The WRT1900AC was easy to set up and physically install. Pretty soon there were a dozen or more devices on it (many of them, no doubt, people in neighboring apartments and shops — the cafe wasn't all that crowded). Subjective performance testing showed excellent results and it didn't drop connection like the old one (admittedly not much of an accomplishment).

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3 of 7 Larry Seltzer/ZDNet

Everything at a glance

The front and back panels are nicely designed and give opportunity to discuss some features.

The router supports both 2.4GHz and 5GHz bands, the 5GHz being necessary for 802.11ac. There are indicator lights for a USB 3.0 port and — this is a new one to us — a combination eSata-USB port. All of these are for storage devices which you can attach directly to the router and share on the network.

Controlling all that hardware and high-speed communications is not a task for those faint of processing power, so the WRT1900AC has a dual-core 1.2GHz CPU, quite a lot of power for this type of device. There are also several features Linksys claims will improve network performance and signal strength: Beamforming is a signal processing technique to make transmissions more directional to clients which support it; Antenna Diversity uses three of the device's four antennas with the best connection to a client to transmit signals; and Optimized Packet Aggregation adjusts the amount of data on the wire based on the strength of the signal to the target.

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4 of 7 Larry Seltzer/ZDNet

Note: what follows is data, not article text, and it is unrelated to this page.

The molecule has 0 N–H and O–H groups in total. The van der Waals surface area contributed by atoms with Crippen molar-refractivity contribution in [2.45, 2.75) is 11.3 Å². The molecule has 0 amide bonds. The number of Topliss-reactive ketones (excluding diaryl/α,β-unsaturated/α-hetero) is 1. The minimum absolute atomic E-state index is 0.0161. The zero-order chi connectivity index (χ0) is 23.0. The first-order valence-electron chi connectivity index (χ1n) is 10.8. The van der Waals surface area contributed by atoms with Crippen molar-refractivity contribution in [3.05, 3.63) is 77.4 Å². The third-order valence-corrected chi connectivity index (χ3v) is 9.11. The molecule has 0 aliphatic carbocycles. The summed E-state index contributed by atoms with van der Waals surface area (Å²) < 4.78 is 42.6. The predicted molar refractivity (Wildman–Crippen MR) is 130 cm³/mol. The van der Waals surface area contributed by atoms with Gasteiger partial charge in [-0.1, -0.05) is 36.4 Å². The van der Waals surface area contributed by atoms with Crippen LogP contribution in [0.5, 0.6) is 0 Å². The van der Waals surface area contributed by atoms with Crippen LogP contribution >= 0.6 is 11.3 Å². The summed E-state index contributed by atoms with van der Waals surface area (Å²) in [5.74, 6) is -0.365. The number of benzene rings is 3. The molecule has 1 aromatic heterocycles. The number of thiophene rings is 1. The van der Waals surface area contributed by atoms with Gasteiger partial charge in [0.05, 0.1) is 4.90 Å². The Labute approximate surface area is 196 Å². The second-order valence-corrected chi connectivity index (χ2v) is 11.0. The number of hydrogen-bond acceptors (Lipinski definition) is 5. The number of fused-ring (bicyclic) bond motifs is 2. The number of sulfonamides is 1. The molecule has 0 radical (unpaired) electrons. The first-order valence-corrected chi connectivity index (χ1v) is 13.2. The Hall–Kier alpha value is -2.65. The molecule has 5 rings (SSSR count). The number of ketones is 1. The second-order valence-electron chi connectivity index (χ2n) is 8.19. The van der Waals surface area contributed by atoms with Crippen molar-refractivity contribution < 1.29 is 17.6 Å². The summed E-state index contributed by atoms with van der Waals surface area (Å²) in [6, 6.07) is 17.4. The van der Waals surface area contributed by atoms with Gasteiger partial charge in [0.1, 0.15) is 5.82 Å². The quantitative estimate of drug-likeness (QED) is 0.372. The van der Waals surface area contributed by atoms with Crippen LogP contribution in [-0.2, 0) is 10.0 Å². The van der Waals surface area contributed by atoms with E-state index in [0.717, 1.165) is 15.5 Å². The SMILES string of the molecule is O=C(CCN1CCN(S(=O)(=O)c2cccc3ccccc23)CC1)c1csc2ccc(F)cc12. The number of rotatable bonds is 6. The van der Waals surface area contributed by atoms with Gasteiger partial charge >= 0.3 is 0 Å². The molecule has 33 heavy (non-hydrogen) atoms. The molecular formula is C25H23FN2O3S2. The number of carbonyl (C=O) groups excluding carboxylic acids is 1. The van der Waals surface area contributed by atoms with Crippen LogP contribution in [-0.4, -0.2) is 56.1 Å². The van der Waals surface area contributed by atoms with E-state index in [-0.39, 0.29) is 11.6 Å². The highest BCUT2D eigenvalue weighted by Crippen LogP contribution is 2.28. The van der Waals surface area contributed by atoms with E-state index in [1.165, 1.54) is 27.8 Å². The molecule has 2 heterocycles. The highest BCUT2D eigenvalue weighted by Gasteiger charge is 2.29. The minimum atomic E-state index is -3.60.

Configuration forecast: partly cloudy

Linksys has a Smart Wi-Fi network for users to control devices through the cloud. In order to do this you must sign up for a Linksys Smart Wi-Fi account and register devices with it.

It's a good thing, but falls well short of the standard for these things, Skydog. Configuration in Skydog is completely cloud-based to the point that you can factory reset the router, boot it up again connected to the net, and it will find the cloud, download and install the configuration.

The early stages of Linksys configuration are more old-fashioned. You must either wire a computer to the router or connect to Wi-Fi using a pre-set name and password which are conveniently stickered on the bottom of the router.

Some of the rest of the configuration process requires being connected to the broadband, which again only seems like a problem after you've set up a Skydog. But it's probably a small problem, the process is very straightforward and we were up and running in minutes.